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I first used the 180 convertibles on some winter runs around the neighborhood. The convertible feature works like an old fashioned tonneau cover on a MG  ragtop. In the 180 glove the windproof mitten cover stores neatly under the reflective strip running just below the knuckles. A nice touch that allowed me to expose the 5 digit glove and nimbly grab the keys to lock up as I exit on a jog.  Outside I can easily pocket my keys and dial in the tunes for running. Then its time to unfurl my mitten cover to face the headwinds that are part of winter running. The cover does its job protecting against blustery winds while conserving heat loss.

If in mid-run you start to overheat you can always refurl the mitten covers and let your fingers fly. The “digitized” coolmax and lyrca portions of the glove provide warmth while they help wick away sweaty palms syndrome.  The cuffs are a soft pile that are great for swiping off sweat beads before they roll into my eyes.

I also found these to be good driving gloves, especially for managing windshield scraping. With the mitten cover on I swipe off a thin layer of snow and get the scraper going. Then I tuck in the nylon mitten cover, get out my car keys, punch up the heater then the radio and I’m on my way.

When a winter Noreaster blew into town, I stuck the 180 convertibles into my pocket as back ups on a cross country ski jaunt. Lisa had a slight case of the sniffles but didn’t want to miss out.  So she suited up and put on some thick mittens. It was windy and cold.  Ideal conditions for a bountiful dose of light, feathery snow.  Lisa and I walked out the door and stepped into our skis to hit the streets and slopes.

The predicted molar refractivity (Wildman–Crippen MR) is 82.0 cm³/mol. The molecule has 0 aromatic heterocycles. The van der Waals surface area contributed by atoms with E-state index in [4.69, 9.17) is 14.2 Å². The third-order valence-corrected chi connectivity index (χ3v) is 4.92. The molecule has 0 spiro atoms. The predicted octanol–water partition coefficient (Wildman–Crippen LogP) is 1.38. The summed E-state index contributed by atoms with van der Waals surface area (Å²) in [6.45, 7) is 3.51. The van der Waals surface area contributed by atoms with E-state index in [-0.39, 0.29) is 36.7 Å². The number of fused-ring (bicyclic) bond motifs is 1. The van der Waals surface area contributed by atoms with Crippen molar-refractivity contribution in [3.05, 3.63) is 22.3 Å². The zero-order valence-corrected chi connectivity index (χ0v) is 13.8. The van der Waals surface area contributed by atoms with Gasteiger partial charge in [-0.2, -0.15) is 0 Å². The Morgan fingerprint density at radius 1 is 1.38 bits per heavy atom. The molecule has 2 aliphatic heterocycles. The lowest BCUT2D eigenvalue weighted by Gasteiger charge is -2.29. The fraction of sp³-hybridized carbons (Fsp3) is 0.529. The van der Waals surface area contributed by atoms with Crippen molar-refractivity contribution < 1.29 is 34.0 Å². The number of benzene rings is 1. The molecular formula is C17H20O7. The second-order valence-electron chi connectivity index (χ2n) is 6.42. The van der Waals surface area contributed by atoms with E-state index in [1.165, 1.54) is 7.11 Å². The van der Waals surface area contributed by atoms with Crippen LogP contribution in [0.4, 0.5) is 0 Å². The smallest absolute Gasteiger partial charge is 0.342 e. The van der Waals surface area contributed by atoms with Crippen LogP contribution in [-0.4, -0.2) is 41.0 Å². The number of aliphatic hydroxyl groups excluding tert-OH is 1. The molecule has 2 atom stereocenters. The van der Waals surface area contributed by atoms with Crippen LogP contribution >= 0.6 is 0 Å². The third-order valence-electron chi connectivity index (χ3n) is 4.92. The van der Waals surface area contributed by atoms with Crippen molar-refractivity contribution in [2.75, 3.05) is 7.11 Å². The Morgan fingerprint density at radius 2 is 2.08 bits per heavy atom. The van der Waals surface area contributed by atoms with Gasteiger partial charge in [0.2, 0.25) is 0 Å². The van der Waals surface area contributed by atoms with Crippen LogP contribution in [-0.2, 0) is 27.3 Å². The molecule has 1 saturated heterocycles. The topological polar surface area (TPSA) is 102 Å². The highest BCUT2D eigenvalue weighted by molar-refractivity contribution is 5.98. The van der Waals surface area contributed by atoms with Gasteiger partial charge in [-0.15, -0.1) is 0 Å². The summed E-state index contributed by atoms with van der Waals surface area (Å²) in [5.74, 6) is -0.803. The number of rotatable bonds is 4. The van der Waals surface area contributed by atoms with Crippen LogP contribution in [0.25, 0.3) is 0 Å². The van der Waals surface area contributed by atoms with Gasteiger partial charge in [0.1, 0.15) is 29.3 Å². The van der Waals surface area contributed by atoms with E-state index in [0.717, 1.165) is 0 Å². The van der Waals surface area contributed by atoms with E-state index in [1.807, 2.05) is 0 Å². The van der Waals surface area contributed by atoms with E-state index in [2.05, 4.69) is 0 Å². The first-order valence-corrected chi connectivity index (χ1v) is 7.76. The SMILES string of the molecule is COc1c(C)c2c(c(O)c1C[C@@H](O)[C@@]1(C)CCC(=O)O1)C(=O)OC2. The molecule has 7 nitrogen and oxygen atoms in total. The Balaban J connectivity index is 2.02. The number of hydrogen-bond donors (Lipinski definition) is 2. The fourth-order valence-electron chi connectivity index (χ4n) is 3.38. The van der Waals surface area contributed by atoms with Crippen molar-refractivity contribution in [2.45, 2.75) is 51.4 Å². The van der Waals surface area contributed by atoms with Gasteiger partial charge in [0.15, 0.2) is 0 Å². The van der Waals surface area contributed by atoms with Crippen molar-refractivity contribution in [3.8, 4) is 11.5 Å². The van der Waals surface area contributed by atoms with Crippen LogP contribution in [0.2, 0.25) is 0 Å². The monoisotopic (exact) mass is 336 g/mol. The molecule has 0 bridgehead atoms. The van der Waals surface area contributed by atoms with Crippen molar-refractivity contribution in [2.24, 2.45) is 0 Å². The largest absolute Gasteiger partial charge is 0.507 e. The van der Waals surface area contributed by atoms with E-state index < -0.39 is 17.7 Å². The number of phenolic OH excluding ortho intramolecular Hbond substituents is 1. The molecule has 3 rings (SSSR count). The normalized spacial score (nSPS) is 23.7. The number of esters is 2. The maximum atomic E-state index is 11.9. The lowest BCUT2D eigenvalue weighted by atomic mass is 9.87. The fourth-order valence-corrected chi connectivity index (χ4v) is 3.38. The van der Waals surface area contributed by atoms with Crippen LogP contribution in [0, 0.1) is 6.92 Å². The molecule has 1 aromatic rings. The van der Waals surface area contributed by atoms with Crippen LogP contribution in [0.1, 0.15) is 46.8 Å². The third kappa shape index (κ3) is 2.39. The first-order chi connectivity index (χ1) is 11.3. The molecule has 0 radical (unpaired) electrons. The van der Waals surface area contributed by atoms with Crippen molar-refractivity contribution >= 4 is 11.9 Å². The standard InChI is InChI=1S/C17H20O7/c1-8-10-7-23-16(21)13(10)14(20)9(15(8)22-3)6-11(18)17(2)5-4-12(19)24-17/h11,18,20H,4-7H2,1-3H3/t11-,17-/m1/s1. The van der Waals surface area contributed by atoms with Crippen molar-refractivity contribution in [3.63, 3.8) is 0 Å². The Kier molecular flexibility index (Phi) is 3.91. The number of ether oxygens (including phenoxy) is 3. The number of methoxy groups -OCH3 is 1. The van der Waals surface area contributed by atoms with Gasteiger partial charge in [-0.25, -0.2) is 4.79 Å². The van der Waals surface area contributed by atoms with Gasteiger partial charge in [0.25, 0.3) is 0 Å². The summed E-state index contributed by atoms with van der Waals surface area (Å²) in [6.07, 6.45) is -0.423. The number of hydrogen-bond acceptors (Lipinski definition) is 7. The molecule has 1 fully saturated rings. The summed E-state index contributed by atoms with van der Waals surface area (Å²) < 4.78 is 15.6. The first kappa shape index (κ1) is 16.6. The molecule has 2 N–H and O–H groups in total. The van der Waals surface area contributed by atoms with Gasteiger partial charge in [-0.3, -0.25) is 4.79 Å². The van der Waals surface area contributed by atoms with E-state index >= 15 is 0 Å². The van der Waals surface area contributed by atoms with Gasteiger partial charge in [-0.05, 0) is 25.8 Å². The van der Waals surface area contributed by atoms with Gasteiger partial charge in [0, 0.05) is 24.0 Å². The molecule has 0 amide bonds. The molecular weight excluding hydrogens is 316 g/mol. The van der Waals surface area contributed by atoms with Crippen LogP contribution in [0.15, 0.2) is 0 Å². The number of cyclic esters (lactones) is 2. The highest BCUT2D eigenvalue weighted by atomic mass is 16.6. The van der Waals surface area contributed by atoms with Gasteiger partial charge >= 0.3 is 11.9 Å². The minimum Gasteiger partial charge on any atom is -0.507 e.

Ten minutes out and Lisa’s sniffles demanded attention. Lisa’s thick mittens made reaching for a bandanna a bit of a problem. So in my best Sir Walter Raleigh imitation I offered the 180 convertibles to her. The gloves made it much easier to negotiate zippers, apply red bandanna to nose and then return to pocket.

Mission accomplished the mittens come back out to shield against the driving snow.  The gloves are designed for aerobic activity and Lisa found they worked fine for light cross country poling.  If you were out for something more strenuous than you would probably want to step up to 180’s Terrain model which has reinforced palm grips among other features.

Lisa is also wearing a pair of 180 mortise sunglasses I had tested previously.   In keeping with the 180 theme of morphing with the elements these glasses have several sets of lenses. We put in the orange lenses that were better suited to the overcast, low light conditions we faced.  Note the reflective strip on the glove/mitten as it catches the camera flash. A nice feature for when we skied back onto the street and wanted to be seen by the few cars that were out.




ExoLite TI and Convertible Training Gloves

By Jay Rogers

About a year ago we told you about a company called 180s that made some pretty cool running gear (Exolite ear warmers and Convertible Running gloves).

When we started outfitting this winter's snowshoeing trip, the first place we went looking for gear was to 180s.  We decided on the ExoLite TI and the Convertible Training gloves.

In the FirstLook review, we will do a quick overview of the ExoLites and the Convertible gloves.  We expect to have a lot more to say about their performance after the Winter Outing.

For the FirstUse report, we'll take the ExoLite TI and the Convertible Training gloves with us on the snowshoeing trip to see how well they perform.


1. First Look

2. First Use

3. In The Wild Report


Review Summary:

Initial Impression- Great fit

Usability- Compact and thicker

Durability- Test in progress

Price- ExoliteTi $25, Training Gloves $30


Photography by Jay Rogers
Rainy Day Magazine is a Publication of Rainy Day Entertainment Group © 2006